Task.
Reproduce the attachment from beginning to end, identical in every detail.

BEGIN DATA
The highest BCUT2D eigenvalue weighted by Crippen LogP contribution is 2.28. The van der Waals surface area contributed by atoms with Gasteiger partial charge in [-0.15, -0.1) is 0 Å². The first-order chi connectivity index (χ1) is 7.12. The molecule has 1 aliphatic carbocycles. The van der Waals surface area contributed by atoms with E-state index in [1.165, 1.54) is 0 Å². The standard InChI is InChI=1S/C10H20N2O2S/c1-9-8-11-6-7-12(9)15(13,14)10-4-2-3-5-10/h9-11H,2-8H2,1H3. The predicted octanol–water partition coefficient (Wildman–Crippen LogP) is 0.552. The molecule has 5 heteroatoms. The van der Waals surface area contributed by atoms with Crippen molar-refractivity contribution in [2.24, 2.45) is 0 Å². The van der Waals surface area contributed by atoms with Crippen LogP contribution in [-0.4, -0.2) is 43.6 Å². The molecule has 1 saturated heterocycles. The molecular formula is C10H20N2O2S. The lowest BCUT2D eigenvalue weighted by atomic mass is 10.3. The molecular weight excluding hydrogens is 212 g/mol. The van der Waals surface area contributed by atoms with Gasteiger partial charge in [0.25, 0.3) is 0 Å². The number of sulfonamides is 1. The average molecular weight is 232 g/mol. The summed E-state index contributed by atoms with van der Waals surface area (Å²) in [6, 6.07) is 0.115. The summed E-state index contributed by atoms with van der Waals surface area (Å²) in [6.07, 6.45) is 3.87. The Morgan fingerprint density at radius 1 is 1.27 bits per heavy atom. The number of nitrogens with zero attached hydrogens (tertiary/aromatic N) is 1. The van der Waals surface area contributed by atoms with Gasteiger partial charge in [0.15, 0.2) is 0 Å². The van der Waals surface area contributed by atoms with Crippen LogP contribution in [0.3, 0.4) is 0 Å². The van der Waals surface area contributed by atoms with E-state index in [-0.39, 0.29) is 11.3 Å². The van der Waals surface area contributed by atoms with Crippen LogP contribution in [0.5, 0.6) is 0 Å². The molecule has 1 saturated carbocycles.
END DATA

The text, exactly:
The highest BCUT2D eigenvalue weighted by Crippen LogP contribution is 2.28. The van der Waals surface area contributed by atoms with Gasteiger partial charge in [-0.15, -0.1) is 0 Å². The first-order chi connectivity index (χ1) is 7.12. The molecule has 1 aliphatic carbocycles. The van der Waals surface area contributed by atoms with E-state index in [1.165, 1.54) is 0 Å². The standard InChI is InChI=1S/C10H20N2O2S/c1-9-8-11-6-7-12(9)15(13,14)10-4-2-3-5-10/h9-11H,2-8H2,1H3. The predicted octanol–water partition coefficient (Wildman–Crippen LogP) is 0.552. The molecule has 5 heteroatoms. The van der Waals surface area contributed by atoms with Crippen molar-refractivity contribution in [2.24, 2.45) is 0 Å². The van der Waals surface area contributed by atoms with Crippen LogP contribution in [-0.4, -0.2) is 43.6 Å². The molecule has 1 saturated heterocycles. The molecular formula is C10H20N2O2S. The lowest BCUT2D eigenvalue weighted by atomic mass is 10.3. The molecular weight excluding hydrogens is 212 g/mol. The van der Waals surface area contributed by atoms with Gasteiger partial charge in [0.25, 0.3) is 0 Å². The number of sulfonamides is 1. The average molecular weight is 232 g/mol. The summed E-state index contributed by atoms with van der Waals surface area (Å²) in [6, 6.07) is 0.115. The summed E-state index contributed by atoms with van der Waals surface area (Å²) in [6.07, 6.45) is 3.87. The Morgan fingerprint density at radius 1 is 1.27 bits per heavy atom. The number of nitrogens with zero attached hydrogens (tertiary/aromatic N) is 1. The van der Waals surface area contributed by atoms with Gasteiger partial charge in [0.15, 0.2) is 0 Å². The van der Waals surface area contributed by atoms with Crippen LogP contribution in [0.3, 0.4) is 0 Å². The van der Waals surface area contributed by atoms with E-state index in [-0.39, 0.29) is 11.3 Å². The van der Waals surface area contributed by atoms with Crippen LogP contribution in [0.5, 0.6) is 0 Å². The molecule has 1 saturated carbocycles.